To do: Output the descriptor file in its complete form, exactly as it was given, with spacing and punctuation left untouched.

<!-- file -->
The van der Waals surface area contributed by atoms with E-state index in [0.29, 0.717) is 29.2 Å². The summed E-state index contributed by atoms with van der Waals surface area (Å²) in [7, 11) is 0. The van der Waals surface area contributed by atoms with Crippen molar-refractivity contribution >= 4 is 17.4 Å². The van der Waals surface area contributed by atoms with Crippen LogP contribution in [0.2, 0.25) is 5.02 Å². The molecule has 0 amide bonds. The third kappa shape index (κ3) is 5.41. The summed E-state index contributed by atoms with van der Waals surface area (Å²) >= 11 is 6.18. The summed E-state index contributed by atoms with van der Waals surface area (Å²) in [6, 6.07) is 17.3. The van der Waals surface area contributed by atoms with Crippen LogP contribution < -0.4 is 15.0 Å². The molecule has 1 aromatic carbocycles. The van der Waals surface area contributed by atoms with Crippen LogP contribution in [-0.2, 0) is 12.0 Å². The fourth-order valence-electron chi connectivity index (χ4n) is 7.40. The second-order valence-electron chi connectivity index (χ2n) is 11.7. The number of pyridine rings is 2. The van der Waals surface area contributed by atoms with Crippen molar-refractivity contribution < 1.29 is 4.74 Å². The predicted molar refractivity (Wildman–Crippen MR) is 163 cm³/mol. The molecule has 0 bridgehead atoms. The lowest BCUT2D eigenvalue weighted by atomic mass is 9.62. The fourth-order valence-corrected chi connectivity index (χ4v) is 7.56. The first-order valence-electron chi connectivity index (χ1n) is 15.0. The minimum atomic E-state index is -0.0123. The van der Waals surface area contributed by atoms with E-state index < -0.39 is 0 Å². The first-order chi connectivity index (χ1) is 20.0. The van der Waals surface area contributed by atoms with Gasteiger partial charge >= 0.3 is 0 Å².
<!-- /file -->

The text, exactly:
The van der Waals surface area contributed by atoms with E-state index in [0.29, 0.717) is 29.2 Å². The summed E-state index contributed by atoms with van der Waals surface area (Å²) in [7, 11) is 0. The van der Waals surface area contributed by atoms with Crippen molar-refractivity contribution >= 4 is 17.4 Å². The van der Waals surface area contributed by atoms with Crippen LogP contribution in [0.2, 0.25) is 5.02 Å². The molecule has 0 amide bonds. The third kappa shape index (κ3) is 5.41. The summed E-state index contributed by atoms with van der Waals surface area (Å²) >= 11 is 6.18. The summed E-state index contributed by atoms with van der Waals surface area (Å²) in [6, 6.07) is 17.3. The van der Waals surface area contributed by atoms with Crippen LogP contribution < -0.4 is 15.0 Å². The molecule has 1 aromatic carbocycles. The van der Waals surface area contributed by atoms with Crippen LogP contribution in [-0.2, 0) is 12.0 Å². The fourth-order valence-electron chi connectivity index (χ4n) is 7.40. The second-order valence-electron chi connectivity index (χ2n) is 11.7. The number of pyridine rings is 2. The van der Waals surface area contributed by atoms with Crippen molar-refractivity contribution < 1.29 is 4.74 Å². The predicted molar refractivity (Wildman–Crippen MR) is 163 cm³/mol. The molecule has 0 bridgehead atoms. The lowest BCUT2D eigenvalue weighted by atomic mass is 9.62. The fourth-order valence-corrected chi connectivity index (χ4v) is 7.56. The first-order valence-electron chi connectivity index (χ1n) is 15.0. The minimum atomic E-state index is -0.0123. The van der Waals surface area contributed by atoms with E-state index < -0.39 is 0 Å². The first-order chi connectivity index (χ1) is 20.0. The van der Waals surface area contributed by atoms with Gasteiger partial charge >= 0.3 is 0 Å².